Johnson schemes while Britain burns

British prime minister has already secured his place in history by manufacturing a crisis

Protesters have gathered outside the British parliament to denounce prime minister Boris Johnson's decision to suspend the UK parliament for more than a month before Brexit. Video: Reuters


One thing preoccupies Boris Johnson more than anything else: securing his place in the annals of British history. By that measure he has succeeded already. His latest threat to prorogue parliament is no less part of that than his lifelong mission to secure the keys to 10 Downing Street. As prime minister, Johnson is now manufacturing a crisis – or at least worsening an existing one – to leverage his image as Britain’s saviour. The defender of the people’s will versus a parliament that wishes to defy it.

Johnson has always favoured lofty comparisons. But he is less Pericles – his political hero and the great proponent of Athenian democracy – and more Crassus – the wily Roman entrepreneur with a tenuous grip on morality. Crassus was famed, so the story goes, for starting fires across Rome, and charging an exorbitant price to put them out. He could charge what he wanted, knowing that anyone whose house was burning would be desperate enough to pay anything for it to be extinguished.


Since the Brexit referendum the UK and its institutions have been slowly burning. With Johnson’s latest move they are completely aflame. And he would have you believe he’s the only one who can put the whole thing out. Except Johnson’s payment won’t be in cash from desperate citizens, but the historical legacy for which he has been aching ever since his Oxford days.

He knows he can’t afford to make the same mistakes as his predecessor Theresa May, who was paralysed as her government and Brexit deal sank painfully slowly over her short tenure. Rather than allow himself suffer that fate, Johnson knows he must do something drastic to reboot the UK and be the prime minister who severed it from the European Union once and for all.

There’s good cause to believe that Johnson’s move towards suspending parliament is simply to goad his opponents into bringing down his government with a no-confidence vote, just so he can call an early election to restore his wafer-thin majority. When it comes down to the wire, the anti-no deal forces in parliament will likely try that rather than bow to his railroading of constitutional precedent.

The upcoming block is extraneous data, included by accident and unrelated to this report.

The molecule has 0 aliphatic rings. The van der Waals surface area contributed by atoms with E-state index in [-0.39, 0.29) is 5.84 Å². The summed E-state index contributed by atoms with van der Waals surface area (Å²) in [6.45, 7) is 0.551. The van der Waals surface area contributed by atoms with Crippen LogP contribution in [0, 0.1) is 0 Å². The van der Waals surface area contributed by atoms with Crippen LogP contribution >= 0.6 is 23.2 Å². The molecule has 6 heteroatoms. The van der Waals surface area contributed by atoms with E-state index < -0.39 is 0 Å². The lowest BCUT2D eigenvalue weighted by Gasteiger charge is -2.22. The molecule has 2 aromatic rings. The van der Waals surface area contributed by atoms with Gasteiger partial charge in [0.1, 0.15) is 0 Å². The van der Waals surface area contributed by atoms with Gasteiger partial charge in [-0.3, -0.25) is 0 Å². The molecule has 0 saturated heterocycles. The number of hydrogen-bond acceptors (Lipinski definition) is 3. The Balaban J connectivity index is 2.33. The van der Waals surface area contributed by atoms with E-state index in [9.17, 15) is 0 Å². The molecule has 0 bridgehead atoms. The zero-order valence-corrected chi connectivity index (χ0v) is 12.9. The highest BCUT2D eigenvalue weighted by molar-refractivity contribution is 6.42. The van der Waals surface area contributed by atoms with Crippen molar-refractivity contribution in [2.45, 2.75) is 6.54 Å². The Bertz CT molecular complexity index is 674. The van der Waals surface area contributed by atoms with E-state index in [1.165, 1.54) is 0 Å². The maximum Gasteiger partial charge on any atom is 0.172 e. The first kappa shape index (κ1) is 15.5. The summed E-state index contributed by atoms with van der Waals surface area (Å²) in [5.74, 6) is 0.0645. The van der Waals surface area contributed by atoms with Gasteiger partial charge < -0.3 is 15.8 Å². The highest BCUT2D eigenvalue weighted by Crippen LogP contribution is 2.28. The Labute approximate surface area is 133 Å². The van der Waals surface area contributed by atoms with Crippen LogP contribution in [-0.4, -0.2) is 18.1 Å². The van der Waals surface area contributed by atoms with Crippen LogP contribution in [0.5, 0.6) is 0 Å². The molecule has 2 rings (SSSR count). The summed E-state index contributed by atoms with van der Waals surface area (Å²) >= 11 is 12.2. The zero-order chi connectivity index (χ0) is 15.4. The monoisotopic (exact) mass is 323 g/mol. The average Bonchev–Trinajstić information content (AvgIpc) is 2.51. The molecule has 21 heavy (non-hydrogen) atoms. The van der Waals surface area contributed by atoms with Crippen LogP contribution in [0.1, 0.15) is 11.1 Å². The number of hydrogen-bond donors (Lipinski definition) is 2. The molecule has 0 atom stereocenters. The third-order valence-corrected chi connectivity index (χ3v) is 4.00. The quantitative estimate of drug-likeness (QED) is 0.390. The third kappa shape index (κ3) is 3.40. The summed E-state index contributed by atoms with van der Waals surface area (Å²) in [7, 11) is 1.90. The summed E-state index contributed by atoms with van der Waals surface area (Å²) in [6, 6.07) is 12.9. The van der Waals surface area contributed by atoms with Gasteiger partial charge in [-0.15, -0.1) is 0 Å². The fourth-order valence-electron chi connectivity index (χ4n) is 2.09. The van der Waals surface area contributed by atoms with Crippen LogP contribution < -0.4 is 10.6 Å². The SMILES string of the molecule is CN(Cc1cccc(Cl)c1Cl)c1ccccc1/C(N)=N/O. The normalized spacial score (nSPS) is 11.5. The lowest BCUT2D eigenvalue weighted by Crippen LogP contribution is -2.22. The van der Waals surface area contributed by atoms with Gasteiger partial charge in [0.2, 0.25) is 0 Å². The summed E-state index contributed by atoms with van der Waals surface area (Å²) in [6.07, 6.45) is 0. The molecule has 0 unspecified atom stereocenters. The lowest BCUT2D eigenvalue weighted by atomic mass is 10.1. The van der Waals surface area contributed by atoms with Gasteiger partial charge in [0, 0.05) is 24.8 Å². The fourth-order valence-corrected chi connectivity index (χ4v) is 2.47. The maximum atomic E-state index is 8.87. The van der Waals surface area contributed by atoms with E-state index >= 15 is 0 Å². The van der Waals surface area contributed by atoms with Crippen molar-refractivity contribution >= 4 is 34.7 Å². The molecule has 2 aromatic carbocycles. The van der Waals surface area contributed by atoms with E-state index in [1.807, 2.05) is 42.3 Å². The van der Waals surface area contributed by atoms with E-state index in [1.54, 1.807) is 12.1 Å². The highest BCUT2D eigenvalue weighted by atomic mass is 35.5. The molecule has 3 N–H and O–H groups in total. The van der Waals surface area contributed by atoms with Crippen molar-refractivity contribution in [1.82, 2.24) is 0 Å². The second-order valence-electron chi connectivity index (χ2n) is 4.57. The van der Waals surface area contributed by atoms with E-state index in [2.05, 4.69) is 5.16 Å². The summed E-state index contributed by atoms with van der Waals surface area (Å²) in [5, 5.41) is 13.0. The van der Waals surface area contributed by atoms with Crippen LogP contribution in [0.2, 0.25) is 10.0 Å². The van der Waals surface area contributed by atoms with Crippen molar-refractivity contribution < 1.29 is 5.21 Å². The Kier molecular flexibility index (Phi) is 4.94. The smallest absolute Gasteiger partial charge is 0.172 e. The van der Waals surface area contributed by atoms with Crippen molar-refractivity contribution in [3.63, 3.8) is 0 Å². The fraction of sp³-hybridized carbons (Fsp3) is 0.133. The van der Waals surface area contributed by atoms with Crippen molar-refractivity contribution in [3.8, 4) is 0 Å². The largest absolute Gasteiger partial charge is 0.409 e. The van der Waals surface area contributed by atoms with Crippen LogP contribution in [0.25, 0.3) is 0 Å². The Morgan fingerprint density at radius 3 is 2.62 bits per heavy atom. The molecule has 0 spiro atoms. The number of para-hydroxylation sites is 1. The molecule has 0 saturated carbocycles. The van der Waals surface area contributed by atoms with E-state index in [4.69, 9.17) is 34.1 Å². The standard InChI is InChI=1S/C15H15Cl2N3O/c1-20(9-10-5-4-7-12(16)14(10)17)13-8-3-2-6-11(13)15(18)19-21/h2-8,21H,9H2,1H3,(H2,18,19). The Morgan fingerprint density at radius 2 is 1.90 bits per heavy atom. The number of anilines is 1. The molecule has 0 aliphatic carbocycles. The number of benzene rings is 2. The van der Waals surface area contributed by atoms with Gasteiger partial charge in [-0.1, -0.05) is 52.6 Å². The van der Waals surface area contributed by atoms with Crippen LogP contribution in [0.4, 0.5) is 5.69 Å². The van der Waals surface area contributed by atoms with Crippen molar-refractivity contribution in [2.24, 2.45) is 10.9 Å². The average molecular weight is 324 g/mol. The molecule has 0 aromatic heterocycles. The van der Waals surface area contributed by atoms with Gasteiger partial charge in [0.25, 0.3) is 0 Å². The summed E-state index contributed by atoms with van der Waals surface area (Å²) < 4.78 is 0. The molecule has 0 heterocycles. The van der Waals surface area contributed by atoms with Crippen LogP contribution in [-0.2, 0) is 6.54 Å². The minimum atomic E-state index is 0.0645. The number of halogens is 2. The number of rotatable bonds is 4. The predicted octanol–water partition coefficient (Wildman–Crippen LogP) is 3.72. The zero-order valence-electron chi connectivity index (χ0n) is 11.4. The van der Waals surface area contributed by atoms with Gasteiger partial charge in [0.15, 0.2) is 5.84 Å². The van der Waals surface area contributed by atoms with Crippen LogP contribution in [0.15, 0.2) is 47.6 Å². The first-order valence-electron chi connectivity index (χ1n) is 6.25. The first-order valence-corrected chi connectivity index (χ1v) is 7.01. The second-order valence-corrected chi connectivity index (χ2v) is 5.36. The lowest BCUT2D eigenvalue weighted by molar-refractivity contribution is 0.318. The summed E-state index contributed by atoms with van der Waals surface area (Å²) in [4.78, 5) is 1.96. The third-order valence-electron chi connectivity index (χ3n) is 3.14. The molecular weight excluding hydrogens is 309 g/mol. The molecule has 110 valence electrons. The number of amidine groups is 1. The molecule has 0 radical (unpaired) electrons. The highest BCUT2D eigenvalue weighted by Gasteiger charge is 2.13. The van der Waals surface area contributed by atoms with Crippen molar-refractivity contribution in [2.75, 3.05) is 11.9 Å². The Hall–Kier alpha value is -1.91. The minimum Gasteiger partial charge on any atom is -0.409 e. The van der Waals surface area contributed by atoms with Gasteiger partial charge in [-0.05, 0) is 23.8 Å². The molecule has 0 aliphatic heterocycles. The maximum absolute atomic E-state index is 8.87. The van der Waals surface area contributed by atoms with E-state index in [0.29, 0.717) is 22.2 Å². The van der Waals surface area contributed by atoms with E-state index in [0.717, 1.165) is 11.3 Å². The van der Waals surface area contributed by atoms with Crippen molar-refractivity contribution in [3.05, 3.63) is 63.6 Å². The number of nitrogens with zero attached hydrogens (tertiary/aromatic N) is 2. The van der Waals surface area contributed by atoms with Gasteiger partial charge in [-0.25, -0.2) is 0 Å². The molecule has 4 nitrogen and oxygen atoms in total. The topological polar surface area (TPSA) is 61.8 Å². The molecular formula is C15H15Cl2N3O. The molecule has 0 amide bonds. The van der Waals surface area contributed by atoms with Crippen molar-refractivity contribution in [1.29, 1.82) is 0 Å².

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And when it comes to securing his legacy such an election is probably the easiest of all outcomes for Johnson. Where parliament has tried to thwart Brexit – by not voting for the deal and pushing May into seeking extension after extension – Johnson will run a campaign as the man at the helm of the only credible party committed to delivering Brexit, and as the man who made it into 10 Downing Street with the promise to take the UK out of the EU “come what may”.

The election will become a second referendum of sorts, the people versus the parliament. No 10 will tell voters that they’re either with Johnson and on the side of democracy, or they’re against both. Meanwhile, as Labours run on a platform of holding another referendum the message becomes so easy for Johnson to spin that he probably cannot believe his luck.

And his team should not be underestimated when it comes to running a campaign. Dominic Cummings, his right-hand man and chief political aide, was the brains behind Vote Leave’s unexpected success in 2016. He’s blamed (or praised, depending on who you ask) with the infamous bus emblazoned with the slogan: “We send the EU £350 million a week, let’s fund our NHS instead.” Not to mention the winning slogan: “Take back control.” The pair know how to win an election, and they know how to concoct a narrative of the politicians who betray the people versus those who protect them.


If there is no election, things look pretty good for the Johnson camp anyway. He has limited his opponents’ chances to take a legislative route against no deal. He will come back in mid-October and present MPs with a deal – one that will be almost identical in spirit and letter to May’s thrice-rejected deal – and push it through a parliament terrified by Johnson and his team into allowing the possibility for anything else.

And if, when push comes to shove, Johnson goes for a no-deal exit in the end? Well, he did deliver on his promise after all.

As parliament tries to take over from the executive, and as the executive tries to disregard the legislature, one thing is for certain: the fabric of Britain’s political institutions has entirely lost its shape. Johnson’s task is to have you believe that there’s only one man to shore it back up again. What the history books will actually think is an entirely different question altogether.

Finn McRedmond is based in Westminster and writes for current affairs website and City AM

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